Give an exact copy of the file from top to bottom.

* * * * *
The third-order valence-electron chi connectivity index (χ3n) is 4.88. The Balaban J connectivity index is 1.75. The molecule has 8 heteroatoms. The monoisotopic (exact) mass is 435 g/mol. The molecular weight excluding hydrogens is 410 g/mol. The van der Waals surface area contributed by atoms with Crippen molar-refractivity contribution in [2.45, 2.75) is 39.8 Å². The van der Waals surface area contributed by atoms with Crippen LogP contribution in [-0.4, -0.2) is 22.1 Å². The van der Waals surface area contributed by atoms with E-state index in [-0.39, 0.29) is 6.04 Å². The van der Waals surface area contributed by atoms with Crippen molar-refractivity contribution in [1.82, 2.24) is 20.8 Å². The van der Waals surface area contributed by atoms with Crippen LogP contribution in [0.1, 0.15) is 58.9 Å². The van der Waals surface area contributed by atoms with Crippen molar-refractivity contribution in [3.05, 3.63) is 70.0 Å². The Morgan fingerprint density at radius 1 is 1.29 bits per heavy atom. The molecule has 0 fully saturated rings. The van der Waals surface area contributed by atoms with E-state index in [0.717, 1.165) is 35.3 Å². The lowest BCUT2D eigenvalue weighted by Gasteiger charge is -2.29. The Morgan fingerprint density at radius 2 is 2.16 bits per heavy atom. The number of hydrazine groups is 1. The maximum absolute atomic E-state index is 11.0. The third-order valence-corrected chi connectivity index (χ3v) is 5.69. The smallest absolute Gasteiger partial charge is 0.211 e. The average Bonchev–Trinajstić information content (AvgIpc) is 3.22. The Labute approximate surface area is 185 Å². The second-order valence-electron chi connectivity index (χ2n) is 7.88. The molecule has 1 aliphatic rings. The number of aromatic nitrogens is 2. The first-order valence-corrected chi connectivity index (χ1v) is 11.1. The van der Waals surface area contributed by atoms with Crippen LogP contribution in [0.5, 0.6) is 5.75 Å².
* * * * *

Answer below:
The third-order valence-electron chi connectivity index (χ3n) is 4.88. The Balaban J connectivity index is 1.75. The molecule has 8 heteroatoms. The monoisotopic (exact) mass is 435 g/mol. The molecular weight excluding hydrogens is 410 g/mol. The van der Waals surface area contributed by atoms with Crippen molar-refractivity contribution in [2.45, 2.75) is 39.8 Å². The van der Waals surface area contributed by atoms with Crippen LogP contribution in [-0.4, -0.2) is 22.1 Å². The van der Waals surface area contributed by atoms with E-state index in [-0.39, 0.29) is 6.04 Å². The van der Waals surface area contributed by atoms with Crippen molar-refractivity contribution in [1.82, 2.24) is 20.8 Å². The van der Waals surface area contributed by atoms with Crippen LogP contribution in [0.1, 0.15) is 58.9 Å². The van der Waals surface area contributed by atoms with Crippen molar-refractivity contribution in [3.05, 3.63) is 70.0 Å². The Morgan fingerprint density at radius 1 is 1.29 bits per heavy atom. The molecule has 0 fully saturated rings. The van der Waals surface area contributed by atoms with E-state index in [0.717, 1.165) is 35.3 Å². The lowest BCUT2D eigenvalue weighted by Gasteiger charge is -2.29. The Morgan fingerprint density at radius 2 is 2.16 bits per heavy atom. The number of hydrazine groups is 1. The maximum absolute atomic E-state index is 11.0. The third-order valence-corrected chi connectivity index (χ3v) is 5.69. The smallest absolute Gasteiger partial charge is 0.211 e. The average Bonchev–Trinajstić information content (AvgIpc) is 3.22. The Labute approximate surface area is 185 Å². The second-order valence-electron chi connectivity index (χ2n) is 7.88. The molecule has 1 aliphatic rings. The number of aromatic nitrogens is 2. The first-order valence-corrected chi connectivity index (χ1v) is 11.1. The van der Waals surface area contributed by atoms with Crippen LogP contribution in [0.5, 0.6) is 5.75 Å².